Vengsarkar admires Tendulkar's humility

<img border='0' align='left' title=' ' src='' class='caption'> Former India captain Dilip Vengsarkar admires most about the batting great is his humility, manners and the unabashed love for the game.

Updated: November 12, 2009 17:09 IST
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Sachin Tendulkar has cemented his greatness with truckload of runs but what former India captain Dilip Vengsarkar admires most about the batting great is his humility, manners and the unabashed love for the game that he has maintained for nearly two decades.

"What I admire about Sachin is his humility, respect for elders and the passion for the game that he has retained even after so many years and after achieving so much in cricket. He has not changed at all," Vengsarkar said in praise of the master batsman who made his international debut on November 15, 1989.

The former chief selector said that he had his first look at Tendulkar's precocious talent during the 1988-89 series against New Zealand when he invited the prodigiously talented schoolboy to the Indian team's net session here.

"I had heard about his exploits (in schools and juniors cricket) in 1988-89 when I was India captain and Vasu Paranjpe (former Mumbai cricketer) told me I must make it a point and see him play. We were in the middle of the series against New Zealand and I invited Sachin for the nets," Vengsarkar recalled.

"I was very impressed after seeing the way he batted against Kapil Dev, Chetan Sharma, Maninder Singh and Arshad Ayub at the nets and the same evening the Mumbai selectors met and picked him to play his first Ranji Trophy tie against Gujarat. He played very well and went on to make a hundred (100 not out) in his first game," the former middle-order stylist said.

"Then he got picked for India. At that time we never thought he would score so many thousands of runs or play for 20 years for the country," Vengsarkar said.

Vengsarkar was emphatic that the 36-year-old batting genius, scorer of 12,773 runs in Tests and over 17,000 runs in ODIs, is the best batsman ever to play for India.

"I can definitely say he has been the best batsman produced by India not only for the sheer number of runs he has scored but also for the pace at which he has got those runs which has given the bowlers enough time to bowl out the opposition," said the 53-year-old former captain.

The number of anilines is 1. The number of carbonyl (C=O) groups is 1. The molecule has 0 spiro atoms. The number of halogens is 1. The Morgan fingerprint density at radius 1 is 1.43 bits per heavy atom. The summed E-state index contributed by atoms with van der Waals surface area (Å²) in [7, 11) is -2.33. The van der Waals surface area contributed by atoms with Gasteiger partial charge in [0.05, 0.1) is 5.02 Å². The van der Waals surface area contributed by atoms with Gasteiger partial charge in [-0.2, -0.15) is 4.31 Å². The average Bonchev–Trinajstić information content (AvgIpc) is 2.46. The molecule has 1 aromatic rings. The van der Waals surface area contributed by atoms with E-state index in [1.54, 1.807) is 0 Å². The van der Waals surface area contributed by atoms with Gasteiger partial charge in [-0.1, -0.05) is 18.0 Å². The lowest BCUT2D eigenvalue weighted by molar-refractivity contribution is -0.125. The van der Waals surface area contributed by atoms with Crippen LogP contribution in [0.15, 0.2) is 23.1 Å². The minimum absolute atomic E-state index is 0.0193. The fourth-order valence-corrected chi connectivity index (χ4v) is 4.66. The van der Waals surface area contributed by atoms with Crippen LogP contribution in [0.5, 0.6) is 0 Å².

Vengsarkar remembers very well the brilliant hundreds scored by Tendulkar as his India teammate in England and Australia at Manchester, Sydney and Perth and said even at that age he had a very mature head on his shoulders.

"As a teammate, I have seen him score his first 100 that saved the Test for India against England (119 not out at Manchester in 1989-90 series) and the hundreds he scored against Australia (on his first tour in 1991-92) at Sydney (148 not out) and Perth (114 out of 272)," he said.

"They were amazing innings and even at that young age he showed a lot of maturity. He was also physically strong. We knew then that he would go on to achieve bigger things in cricket," he said.

One of Tendulkar's best innings in domestic cricket was a blistering near-ton he scored against Haryana in the Ranji Trophy final in 1990-91 at the Wankhede Stadium when Vengsarkar was the team captain.

"I can also never forget his blistering innings of 96 against Haryana (led by Kapil) in the 1990-91 final at the Wankhede Stadium when we chased 350-plus runs in 65 overs and were down to 30-odd for three. It was an amazing knock, one of the best I have seen," he gushed.

Mumbai lost that match by a heart-stopping two runs after they made a great effort to chase the target (355) by riding on Tendulkar's early pyrotechnics and Vengsarkar's brilliant unbeaten knock of 139 on virtually one leg.

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